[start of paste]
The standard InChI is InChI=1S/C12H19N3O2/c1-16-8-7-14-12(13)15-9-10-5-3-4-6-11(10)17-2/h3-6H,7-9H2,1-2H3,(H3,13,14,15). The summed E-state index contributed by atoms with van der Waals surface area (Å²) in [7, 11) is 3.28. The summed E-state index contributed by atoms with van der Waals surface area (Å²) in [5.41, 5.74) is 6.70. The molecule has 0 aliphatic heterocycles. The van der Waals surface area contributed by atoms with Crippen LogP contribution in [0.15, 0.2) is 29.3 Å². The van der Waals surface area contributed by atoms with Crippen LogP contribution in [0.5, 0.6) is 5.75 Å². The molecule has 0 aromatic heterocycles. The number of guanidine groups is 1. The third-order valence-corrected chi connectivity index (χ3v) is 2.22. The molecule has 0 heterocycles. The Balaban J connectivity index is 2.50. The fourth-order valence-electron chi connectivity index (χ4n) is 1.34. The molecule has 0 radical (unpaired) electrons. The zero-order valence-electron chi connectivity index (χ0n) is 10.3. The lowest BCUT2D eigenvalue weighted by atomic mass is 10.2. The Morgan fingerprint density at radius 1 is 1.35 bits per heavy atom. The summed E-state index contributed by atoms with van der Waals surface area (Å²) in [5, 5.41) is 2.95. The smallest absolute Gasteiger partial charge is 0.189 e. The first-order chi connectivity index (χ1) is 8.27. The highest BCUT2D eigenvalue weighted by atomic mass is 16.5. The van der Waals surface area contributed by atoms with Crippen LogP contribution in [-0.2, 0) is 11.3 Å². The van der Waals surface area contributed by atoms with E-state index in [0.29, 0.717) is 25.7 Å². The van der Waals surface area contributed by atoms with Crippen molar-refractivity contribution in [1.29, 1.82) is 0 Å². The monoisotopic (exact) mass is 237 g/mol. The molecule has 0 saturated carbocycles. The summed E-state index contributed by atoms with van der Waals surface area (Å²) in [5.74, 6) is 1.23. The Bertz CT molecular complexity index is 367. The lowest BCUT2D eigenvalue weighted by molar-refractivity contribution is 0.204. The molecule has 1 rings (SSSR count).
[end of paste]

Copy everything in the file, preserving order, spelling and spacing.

The standard InChI is InChI=1S/C12H19N3O2/c1-16-8-7-14-12(13)15-9-10-5-3-4-6-11(10)17-2/h3-6H,7-9H2,1-2H3,(H3,13,14,15). The summed E-state index contributed by atoms with van der Waals surface area (Å²) in [7, 11) is 3.28. The summed E-state index contributed by atoms with van der Waals surface area (Å²) in [5.41, 5.74) is 6.70. The molecule has 0 aliphatic heterocycles. The van der Waals surface area contributed by atoms with Crippen LogP contribution in [0.15, 0.2) is 29.3 Å². The van der Waals surface area contributed by atoms with Crippen LogP contribution in [0.5, 0.6) is 5.75 Å². The molecule has 0 aromatic heterocycles. The number of guanidine groups is 1. The third-order valence-corrected chi connectivity index (χ3v) is 2.22. The molecule has 0 heterocycles. The Balaban J connectivity index is 2.50. The fourth-order valence-electron chi connectivity index (χ4n) is 1.34. The molecule has 0 radical (unpaired) electrons. The zero-order valence-electron chi connectivity index (χ0n) is 10.3. The lowest BCUT2D eigenvalue weighted by atomic mass is 10.2. The Morgan fingerprint density at radius 1 is 1.35 bits per heavy atom. The summed E-state index contributed by atoms with van der Waals surface area (Å²) in [5, 5.41) is 2.95. The smallest absolute Gasteiger partial charge is 0.189 e. The first-order chi connectivity index (χ1) is 8.27. The highest BCUT2D eigenvalue weighted by atomic mass is 16.5. The van der Waals surface area contributed by atoms with Crippen LogP contribution in [-0.2, 0) is 11.3 Å². The van der Waals surface area contributed by atoms with E-state index in [0.29, 0.717) is 25.7 Å². The van der Waals surface area contributed by atoms with Crippen molar-refractivity contribution in [1.29, 1.82) is 0 Å². The monoisotopic (exact) mass is 237 g/mol. The molecule has 0 saturated carbocycles. The summed E-state index contributed by atoms with van der Waals surface area (Å²) in [5.74, 6) is 1.23. The Bertz CT molecular complexity index is 367. The lowest BCUT2D eigenvalue weighted by molar-refractivity contribution is 0.204. The molecule has 1 rings (SSSR count).